“Rabbi Gordon—are we allowed to keep hanging out with the kids from the kibbutz? They asked if we could go play basketball with them.”
And so at nearly 10 p.m. at night, six kids from the Berkshires and ten kids from a kibbutz in central Israel made their way to a basketball court. They returned exultant and red-cheeked an hour later, at their appointed curfew, exclaiming that this had been “the best night ever.”
This phrase, “the best night ever” would become a refrain throughout the week, due in large part to the hospitality and openness of our Partnership coordinators, Achiya Ben-Ari and Naveh Yogev, and our Kibbutz Jezreel hosts, Rahel Piekarski and Karen Brustein. They put their hearts into planning a visit for us that allowed our group to get beneath the surface of a tour. The night after the first “best night ever,” our group was hosted by Itzik, who runs Moadon Sandwich, or the “Sandwich Club," which this year received a $3,000 grant from our Federation.
Five nights a week, Itzik welcomes 50 teens to the Afula community center. Itzik is of Moroccan descent, with gray-blue eyes that sparkle when he laughs. Itzik himself is a recovering addict and dedicates his life to serving those who might otherwise be on the margins. He works with prisoners, as well as with this population of teens with varying levels of challenges in their home lives. They play X-Box and foosball, work on homework – and then make a big dinner for themselves before they get to work. This gathering is called the Sandwich Club because each night, they make over 200 bagged lunches for children in Afula who need supplemental food.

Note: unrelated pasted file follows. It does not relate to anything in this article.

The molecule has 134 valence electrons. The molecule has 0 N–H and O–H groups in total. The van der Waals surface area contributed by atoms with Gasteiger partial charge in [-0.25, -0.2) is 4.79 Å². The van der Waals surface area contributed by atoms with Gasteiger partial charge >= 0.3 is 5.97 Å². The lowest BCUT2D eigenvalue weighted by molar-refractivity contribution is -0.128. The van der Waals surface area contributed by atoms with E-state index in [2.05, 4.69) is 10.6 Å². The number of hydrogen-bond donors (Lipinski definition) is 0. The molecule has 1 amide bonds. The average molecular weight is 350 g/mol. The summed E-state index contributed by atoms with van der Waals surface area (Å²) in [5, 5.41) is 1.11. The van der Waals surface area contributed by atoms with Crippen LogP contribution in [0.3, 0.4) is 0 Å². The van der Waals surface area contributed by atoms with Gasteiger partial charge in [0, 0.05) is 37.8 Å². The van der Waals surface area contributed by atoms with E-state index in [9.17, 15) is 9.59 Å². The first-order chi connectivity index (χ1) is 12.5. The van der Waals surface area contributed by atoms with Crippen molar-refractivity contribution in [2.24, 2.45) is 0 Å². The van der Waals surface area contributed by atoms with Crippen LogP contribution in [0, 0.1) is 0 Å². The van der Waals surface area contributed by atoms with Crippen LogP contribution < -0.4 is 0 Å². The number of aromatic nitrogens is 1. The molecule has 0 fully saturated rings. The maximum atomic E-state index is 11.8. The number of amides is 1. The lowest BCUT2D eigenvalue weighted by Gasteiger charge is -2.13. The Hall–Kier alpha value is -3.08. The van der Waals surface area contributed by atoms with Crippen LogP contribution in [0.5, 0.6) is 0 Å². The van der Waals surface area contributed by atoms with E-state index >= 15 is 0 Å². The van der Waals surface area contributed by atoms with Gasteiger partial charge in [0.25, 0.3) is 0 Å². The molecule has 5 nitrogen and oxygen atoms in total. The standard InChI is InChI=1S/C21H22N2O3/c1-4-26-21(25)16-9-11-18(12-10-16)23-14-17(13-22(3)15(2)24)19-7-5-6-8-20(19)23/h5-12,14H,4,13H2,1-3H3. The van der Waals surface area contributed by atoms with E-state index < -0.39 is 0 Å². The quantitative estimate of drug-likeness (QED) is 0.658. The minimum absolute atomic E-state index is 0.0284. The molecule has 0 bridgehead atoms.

The program was inspired by a teen who had been hanging out in Itzik’s teen Moadon (club) and packed up some of his dinner that night to bring home. Noticing that the teen hadn’t finished his dinner, Itzik asked, and was told that the boy wanted to bring the extra food home for his brother. Now, they provide more than one thousand extra meals each week to Afula schoolchildren. Our Hevreh group joined them to help make those lunches and were then treated to a full-on party: in preparation for our visit, their group had decorated their community hall, prepared a special dinner, and even had a musical presentation. On the bus on the way back to the kibbutz that night our teens asked if there was any way to go back and visit with the Sandwich Club group again before we left – and just then, I got a message on my phone from the mom of one of the teens from the kibbutz: “Can the Hevreh kids come hang out on the basketball court tonight?”
Truly, the best night ever.
Aria Grossman, one of our teen travelers remarked “Throughout this trip, we have been astounded by the warm and generous people who have hosted and helped us along the way. Israel truly is a magical place.”
Israel is a small country with oversized possibilities for engagement: our itinerary was jam-packed with opportunities for us to learn Israeli history, understand modern Israeli innovation, engage with Jewish life in Israel today, and so much more. Adam Kronenberg, another traveler reflected: “We learned about the history of the land and of the Jews from thousands of years ago to the founding of the State of Israel in modern times. Being in a place where I shared so much in common with the people around me made me feel like I had been waiting to be here my entire life. Everyone is truly grateful for the experience and the Federation helped make it possible.”
Reflecting back on the words of Pico Ayer, this was truly a trip that helped each of us to open our hearts and our eyes, and to find ourselves anew.
Rabbi Jodie Gordon is a rabbi and educational director at Hevreh of Southern Berkshire in Great Barrington.